• First discrepancy. The Apple Watch does not use the company’s Touch ID system, so fingerprint access would have been impossible.
    • Second discrepancy. The recording function does not come built in to the device, but a number of third party apps allow you to record audio. But for that recording to upload to his iPhone, he would have had to press stop without his assailants noticing.
    • Third discrepancy. His Apple Watch would have needed a Bluetooth connection to the phone in the hands of his fiancée outside. Now Bluetooth has quite a limited range. It seems very unlikely that the signal would have stretched through several walls of the Istanbul building.
  • Direct connection to a cellular network was not possible either. There are not any supported carriers listed for Turkey.
  • It seems far more likely that they have other means of detecting what foreign diplomats are up to and the Apple Watch story is just useful cover.

App of the Week: Be My Eyes

  • Be My Eyes helps people who are blind or visually impaired “see” things with the help of sighted volunteers and the video cameras on their iPhones.
  • Through a direct video call the app gives blind people the opportunity to ask a sighted volunteer for help, for tasks that require normal vision. The person who is blind “borrows” the helper’s eyes all through his or her smartphone.
  • The sighted helper is able to see and describe what the blind person is showing the sighted helper by filming with the video camera in the smartphone. That way, by working together they are able to solve the problem that the blind person is facing. The Be My Eyes app is free and available in the Google or Apple App Store.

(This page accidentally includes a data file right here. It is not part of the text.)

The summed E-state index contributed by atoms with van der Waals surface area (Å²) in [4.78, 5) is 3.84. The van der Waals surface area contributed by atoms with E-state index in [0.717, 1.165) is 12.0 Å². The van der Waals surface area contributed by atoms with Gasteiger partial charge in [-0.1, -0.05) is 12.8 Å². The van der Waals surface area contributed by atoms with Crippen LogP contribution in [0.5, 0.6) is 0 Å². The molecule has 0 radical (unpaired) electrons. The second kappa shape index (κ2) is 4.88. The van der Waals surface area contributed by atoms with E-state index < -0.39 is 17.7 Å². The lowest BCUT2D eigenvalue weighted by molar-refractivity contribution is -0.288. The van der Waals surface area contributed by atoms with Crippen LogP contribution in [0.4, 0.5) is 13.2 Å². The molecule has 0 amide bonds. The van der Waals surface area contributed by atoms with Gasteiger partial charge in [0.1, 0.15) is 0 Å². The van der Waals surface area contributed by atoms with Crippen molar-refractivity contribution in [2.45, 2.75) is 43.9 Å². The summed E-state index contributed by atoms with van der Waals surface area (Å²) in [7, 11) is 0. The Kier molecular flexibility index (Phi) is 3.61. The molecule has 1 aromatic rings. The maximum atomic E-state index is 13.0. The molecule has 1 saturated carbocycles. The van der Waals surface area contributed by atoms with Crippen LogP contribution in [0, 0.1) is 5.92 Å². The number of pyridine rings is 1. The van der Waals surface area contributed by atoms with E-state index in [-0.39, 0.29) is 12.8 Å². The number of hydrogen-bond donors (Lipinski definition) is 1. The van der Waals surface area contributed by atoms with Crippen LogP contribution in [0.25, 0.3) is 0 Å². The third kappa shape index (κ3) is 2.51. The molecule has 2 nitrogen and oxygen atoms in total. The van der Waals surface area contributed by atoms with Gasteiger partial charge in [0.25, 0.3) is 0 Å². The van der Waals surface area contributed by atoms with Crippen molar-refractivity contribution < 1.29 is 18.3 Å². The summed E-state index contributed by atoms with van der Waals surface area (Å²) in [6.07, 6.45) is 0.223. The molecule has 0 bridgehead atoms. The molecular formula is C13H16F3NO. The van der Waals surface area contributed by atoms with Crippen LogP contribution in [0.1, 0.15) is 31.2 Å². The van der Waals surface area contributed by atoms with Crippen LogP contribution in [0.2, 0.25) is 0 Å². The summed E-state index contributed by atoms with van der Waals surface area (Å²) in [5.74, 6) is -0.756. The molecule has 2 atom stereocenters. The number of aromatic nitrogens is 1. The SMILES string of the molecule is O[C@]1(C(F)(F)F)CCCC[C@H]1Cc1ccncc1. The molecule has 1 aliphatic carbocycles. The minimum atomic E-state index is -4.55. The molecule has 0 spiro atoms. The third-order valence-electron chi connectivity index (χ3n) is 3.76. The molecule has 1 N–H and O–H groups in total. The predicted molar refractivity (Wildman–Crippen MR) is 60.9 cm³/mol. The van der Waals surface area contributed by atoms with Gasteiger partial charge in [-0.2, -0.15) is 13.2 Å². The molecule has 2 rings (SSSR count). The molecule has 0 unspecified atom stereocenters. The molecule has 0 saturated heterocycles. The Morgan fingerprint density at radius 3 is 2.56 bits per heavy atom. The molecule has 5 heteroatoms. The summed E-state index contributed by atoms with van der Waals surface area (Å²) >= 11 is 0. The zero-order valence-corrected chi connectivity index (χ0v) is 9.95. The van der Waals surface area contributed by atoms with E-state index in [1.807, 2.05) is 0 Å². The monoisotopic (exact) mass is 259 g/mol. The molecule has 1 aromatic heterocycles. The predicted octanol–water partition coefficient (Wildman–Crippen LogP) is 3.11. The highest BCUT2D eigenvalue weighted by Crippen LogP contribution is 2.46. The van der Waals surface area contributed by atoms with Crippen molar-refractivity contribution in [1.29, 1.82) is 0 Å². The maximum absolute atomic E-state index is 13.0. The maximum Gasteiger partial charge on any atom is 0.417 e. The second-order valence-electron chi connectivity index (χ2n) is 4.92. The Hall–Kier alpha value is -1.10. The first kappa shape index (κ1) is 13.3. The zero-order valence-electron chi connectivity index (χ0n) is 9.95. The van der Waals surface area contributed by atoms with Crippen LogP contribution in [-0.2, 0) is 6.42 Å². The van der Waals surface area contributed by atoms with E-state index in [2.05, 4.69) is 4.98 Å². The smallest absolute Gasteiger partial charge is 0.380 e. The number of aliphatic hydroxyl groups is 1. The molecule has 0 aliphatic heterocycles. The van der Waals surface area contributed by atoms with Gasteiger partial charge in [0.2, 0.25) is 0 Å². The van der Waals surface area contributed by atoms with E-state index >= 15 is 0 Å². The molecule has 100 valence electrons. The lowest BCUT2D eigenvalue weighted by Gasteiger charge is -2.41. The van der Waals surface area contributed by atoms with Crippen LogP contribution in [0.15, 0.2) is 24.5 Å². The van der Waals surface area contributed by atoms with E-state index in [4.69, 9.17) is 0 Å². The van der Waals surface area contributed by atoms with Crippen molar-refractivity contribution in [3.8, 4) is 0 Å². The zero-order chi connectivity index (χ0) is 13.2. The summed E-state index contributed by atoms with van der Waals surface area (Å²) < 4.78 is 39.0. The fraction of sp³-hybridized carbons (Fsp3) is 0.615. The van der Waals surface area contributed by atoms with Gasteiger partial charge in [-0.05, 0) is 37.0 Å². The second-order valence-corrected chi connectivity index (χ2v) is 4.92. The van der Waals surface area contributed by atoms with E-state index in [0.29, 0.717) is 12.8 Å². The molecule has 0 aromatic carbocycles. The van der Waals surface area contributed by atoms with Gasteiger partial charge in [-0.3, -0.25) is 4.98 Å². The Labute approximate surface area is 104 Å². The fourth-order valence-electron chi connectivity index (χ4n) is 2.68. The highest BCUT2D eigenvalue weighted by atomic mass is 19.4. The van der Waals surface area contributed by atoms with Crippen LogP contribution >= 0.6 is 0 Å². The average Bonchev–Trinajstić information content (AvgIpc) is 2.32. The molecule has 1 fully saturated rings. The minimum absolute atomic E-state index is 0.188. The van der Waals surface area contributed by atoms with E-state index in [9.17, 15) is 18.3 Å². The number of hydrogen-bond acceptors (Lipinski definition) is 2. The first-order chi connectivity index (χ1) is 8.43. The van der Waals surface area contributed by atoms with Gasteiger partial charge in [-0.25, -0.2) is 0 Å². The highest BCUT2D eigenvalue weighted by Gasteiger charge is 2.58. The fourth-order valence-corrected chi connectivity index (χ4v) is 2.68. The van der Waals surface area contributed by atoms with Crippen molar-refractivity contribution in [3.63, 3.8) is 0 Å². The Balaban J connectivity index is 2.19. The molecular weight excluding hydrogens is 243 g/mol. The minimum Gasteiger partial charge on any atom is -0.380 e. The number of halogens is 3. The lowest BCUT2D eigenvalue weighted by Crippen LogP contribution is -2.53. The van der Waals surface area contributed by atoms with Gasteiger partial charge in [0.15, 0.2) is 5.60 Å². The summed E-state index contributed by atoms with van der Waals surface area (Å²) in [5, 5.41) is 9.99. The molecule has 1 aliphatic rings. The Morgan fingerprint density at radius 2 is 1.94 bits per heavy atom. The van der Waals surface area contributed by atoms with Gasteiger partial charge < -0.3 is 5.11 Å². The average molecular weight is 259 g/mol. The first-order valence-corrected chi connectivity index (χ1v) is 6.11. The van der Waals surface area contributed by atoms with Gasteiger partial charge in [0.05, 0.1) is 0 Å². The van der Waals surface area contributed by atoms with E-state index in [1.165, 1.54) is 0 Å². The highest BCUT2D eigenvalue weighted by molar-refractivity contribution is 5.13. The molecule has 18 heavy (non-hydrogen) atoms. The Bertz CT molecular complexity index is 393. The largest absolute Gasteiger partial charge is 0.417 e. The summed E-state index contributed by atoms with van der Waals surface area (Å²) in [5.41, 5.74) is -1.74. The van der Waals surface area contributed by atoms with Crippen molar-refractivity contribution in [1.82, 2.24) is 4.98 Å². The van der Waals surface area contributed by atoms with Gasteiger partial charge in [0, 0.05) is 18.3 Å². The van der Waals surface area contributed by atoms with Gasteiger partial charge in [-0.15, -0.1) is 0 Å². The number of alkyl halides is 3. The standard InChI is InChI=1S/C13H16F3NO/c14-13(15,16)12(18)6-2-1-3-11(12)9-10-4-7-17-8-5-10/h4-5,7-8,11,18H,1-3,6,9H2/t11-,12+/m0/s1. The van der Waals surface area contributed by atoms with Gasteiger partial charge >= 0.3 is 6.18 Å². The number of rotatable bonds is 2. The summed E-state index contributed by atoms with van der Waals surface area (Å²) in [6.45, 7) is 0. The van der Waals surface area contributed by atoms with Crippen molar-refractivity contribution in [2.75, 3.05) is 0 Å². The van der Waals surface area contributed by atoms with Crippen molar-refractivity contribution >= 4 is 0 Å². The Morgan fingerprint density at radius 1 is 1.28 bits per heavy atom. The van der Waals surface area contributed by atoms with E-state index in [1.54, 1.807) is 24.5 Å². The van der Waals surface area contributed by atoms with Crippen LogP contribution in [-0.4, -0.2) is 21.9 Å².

• The idea behind Be My Eyes originates from the Danish 50-year-old furniture craftsman Hans Jørgen Wiberg, who started losing his vision when he was 25.
  • As of October 2018, By My Eyes has 97K blind registrants and 1.6M sighted volunteers. I have already registered and am waiting for my first call.

Idea of the Week: Hurricane Damage Assessment Imagery Online.

  • From October 11-14, 2018, the National Geodetic Survey (NGS) collected 9,580 aerial damage assessment images covering approximately 4,153 square miles in the aftermath of Hurricane Michael.
  • Imagery was collected in specific areas identified by NOAA in coordination with FEMA and other state and federal partners.
  • Collected images are available to view online via the NGS aerial imagery viewer.
  • Aerial imagery is a crucial tool to determine the extent of the damage inflicted by flooding, and to compare baseline coastal areas to assess the damage to major ports and waterways, coastlines, critical infrastructure, and coastal communities. This imagery provides a cost-effective way to better understand the damage sustained to both property and the environment.
  • This imagery was also used by property owners to check on their property without driving to the site.
  • Some holdouts, who were trapped by the debris, put out help signs on their lawn and the imagery was used to direct rescue workers.

US Users Can Download All Their Apple Data

  • Apple is allowing all US users to download a copy of every last bit of their data from the company.
  • This feature has been available for EU users since May, thanks to new GDPR mandates, but now the company has extended this courtesy to American users as well.
  • This means you can now, just like with Google and Facebook, request a copy of all the information Apple has on you.
  • Here’s how you can download your data.
    • First, go to Apple’s Data and Privacy page, and you’ll be prompted to log in with your Apple ID and password.
    • Then choose “Get started” under “Get a copy of your data” section.
    • Next, you’ll see a screen that says “Get a copy of your data.” From here, you can select which data you’d like included in your “package” of info.
    • Next, you’ll be asked to choose a maximum file size for your data package. Your data will be distributed into multiple files of that size.
  • Apple will let you know when the download is ready via email.